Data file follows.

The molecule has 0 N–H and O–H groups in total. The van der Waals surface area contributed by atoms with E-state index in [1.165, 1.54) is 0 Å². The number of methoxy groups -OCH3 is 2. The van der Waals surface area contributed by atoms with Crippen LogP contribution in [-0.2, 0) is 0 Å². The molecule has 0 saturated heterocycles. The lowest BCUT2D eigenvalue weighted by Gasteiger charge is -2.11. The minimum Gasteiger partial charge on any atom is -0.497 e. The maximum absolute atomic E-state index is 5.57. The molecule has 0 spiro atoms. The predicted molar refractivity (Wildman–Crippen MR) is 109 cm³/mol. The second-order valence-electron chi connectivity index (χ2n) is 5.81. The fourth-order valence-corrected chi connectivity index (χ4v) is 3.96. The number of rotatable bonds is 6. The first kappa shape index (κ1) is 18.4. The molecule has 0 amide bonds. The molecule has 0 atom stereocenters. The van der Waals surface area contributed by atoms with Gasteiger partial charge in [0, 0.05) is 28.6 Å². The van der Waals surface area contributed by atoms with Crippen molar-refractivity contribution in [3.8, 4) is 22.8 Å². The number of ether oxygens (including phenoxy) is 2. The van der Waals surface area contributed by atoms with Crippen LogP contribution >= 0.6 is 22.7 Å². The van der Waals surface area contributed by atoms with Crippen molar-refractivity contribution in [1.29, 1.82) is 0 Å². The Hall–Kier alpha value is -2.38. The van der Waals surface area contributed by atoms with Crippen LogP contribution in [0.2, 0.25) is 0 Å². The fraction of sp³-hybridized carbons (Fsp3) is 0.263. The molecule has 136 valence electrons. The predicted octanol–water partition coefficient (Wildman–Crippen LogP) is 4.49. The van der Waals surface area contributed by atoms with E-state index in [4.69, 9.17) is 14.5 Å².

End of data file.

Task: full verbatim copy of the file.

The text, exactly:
The molecule has 0 N–H and O–H groups in total. The van der Waals surface area contributed by atoms with E-state index in [1.165, 1.54) is 0 Å². The number of methoxy groups -OCH3 is 2. The van der Waals surface area contributed by atoms with Crippen LogP contribution in [-0.2, 0) is 0 Å². The molecule has 0 saturated heterocycles. The lowest BCUT2D eigenvalue weighted by Gasteiger charge is -2.11. The minimum Gasteiger partial charge on any atom is -0.497 e. The maximum absolute atomic E-state index is 5.57. The molecule has 0 spiro atoms. The predicted molar refractivity (Wildman–Crippen MR) is 109 cm³/mol. The second-order valence-electron chi connectivity index (χ2n) is 5.81. The fourth-order valence-corrected chi connectivity index (χ4v) is 3.96. The number of rotatable bonds is 6. The first kappa shape index (κ1) is 18.4. The molecule has 0 amide bonds. The molecule has 0 atom stereocenters. The van der Waals surface area contributed by atoms with Gasteiger partial charge in [0, 0.05) is 28.6 Å². The van der Waals surface area contributed by atoms with Crippen molar-refractivity contribution in [3.8, 4) is 22.8 Å². The number of ether oxygens (including phenoxy) is 2. The van der Waals surface area contributed by atoms with Crippen LogP contribution >= 0.6 is 22.7 Å². The van der Waals surface area contributed by atoms with Crippen molar-refractivity contribution in [1.29, 1.82) is 0 Å². The Hall–Kier alpha value is -2.38. The van der Waals surface area contributed by atoms with Crippen LogP contribution in [0.2, 0.25) is 0 Å². The fraction of sp³-hybridized carbons (Fsp3) is 0.263. The molecule has 136 valence electrons. The predicted octanol–water partition coefficient (Wildman–Crippen LogP) is 4.49. The van der Waals surface area contributed by atoms with E-state index in [4.69, 9.17) is 14.5 Å².